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Providing care is a tremendous responsibility that family members often undertake.  Family caregivers must find ways to take breaks from their caregiving responsibilities.   No one can continue to expend all available energy giving to someone else, without replenishing personal reserves. Respite care provides this relief, and allows caregivers to maintain their loved ones at home longer. Many caregivers consider taking a break to be the most important thing they can do for themselves in order to sustain their ability and desire to care for someone else.
Family members who provide care around the clock should consider hiring help on a regular basis to allow the caregiver time to run errands and attend to personal needs and recreation.  Adult day care can help provide a needed break during the day.  Companion care can be provided by home care agencies or other family members.
While regular weekly help is critical, family caregivers should also consider the occasional vacation.  Short term respite care in an assisted living facility is often available. Most caregivers do not admit (even to themselves) their need for a respite.  Oftentimes the caregiving burden has increased so gradually that they have become accustomed to the responsibility.  However, their stress level may have increased to the point of threatening the caregiver’s health.  Additionally, they may not be doing as good a job as a caregiver due to their shortened patience level with their loved one.  They may not want to acknowledge that the person that they are caring for could benefit from interaction with another person.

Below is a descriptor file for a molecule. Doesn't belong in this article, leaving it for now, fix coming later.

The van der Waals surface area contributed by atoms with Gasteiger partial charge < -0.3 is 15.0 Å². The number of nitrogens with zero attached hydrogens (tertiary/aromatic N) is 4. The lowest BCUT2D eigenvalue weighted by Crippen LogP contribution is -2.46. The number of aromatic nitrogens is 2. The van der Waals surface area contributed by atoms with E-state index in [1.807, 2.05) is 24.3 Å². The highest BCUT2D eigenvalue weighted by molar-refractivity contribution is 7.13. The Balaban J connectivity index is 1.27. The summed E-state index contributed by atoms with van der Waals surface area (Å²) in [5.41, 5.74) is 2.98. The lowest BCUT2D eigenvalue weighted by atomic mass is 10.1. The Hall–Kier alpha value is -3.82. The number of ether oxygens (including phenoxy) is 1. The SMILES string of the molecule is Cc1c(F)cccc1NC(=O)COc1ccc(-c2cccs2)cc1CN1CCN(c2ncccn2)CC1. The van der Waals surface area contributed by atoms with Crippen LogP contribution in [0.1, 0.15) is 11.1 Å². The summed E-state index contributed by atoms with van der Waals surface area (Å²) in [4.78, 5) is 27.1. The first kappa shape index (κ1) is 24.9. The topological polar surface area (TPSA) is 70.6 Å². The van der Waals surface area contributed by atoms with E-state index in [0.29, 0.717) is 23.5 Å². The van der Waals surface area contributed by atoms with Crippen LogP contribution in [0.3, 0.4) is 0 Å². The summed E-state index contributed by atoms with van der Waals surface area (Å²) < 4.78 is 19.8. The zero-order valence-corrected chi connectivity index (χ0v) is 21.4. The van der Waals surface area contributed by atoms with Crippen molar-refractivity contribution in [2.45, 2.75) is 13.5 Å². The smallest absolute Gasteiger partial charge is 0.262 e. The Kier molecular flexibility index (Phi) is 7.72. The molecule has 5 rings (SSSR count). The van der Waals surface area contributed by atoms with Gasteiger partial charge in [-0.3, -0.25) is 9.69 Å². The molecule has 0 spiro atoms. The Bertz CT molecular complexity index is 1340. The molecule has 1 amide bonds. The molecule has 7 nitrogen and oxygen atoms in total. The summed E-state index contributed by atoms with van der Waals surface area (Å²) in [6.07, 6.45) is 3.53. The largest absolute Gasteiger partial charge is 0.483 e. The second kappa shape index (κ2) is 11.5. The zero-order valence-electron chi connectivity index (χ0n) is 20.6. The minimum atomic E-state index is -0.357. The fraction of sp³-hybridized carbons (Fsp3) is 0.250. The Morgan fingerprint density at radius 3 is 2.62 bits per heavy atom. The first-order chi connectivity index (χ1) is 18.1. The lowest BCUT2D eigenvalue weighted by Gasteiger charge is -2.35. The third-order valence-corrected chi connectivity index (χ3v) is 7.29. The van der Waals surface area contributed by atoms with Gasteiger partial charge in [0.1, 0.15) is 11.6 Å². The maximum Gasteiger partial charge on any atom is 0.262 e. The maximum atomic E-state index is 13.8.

Respite is distinct from Hospice care.  Hospice is designed for giving comfort and aid to persons who have less than six months to live.  Hospice is paid for by Medicare, and can benefit those in a terminal condition.  Limited respite care is available for Hospice patients. But respite care is not only associated with Hospice care and can be used at any time, with or without a terminal diagnosis.  Respite is designed to give the caregiver a break, and improve his or her ability to be a caregiver.

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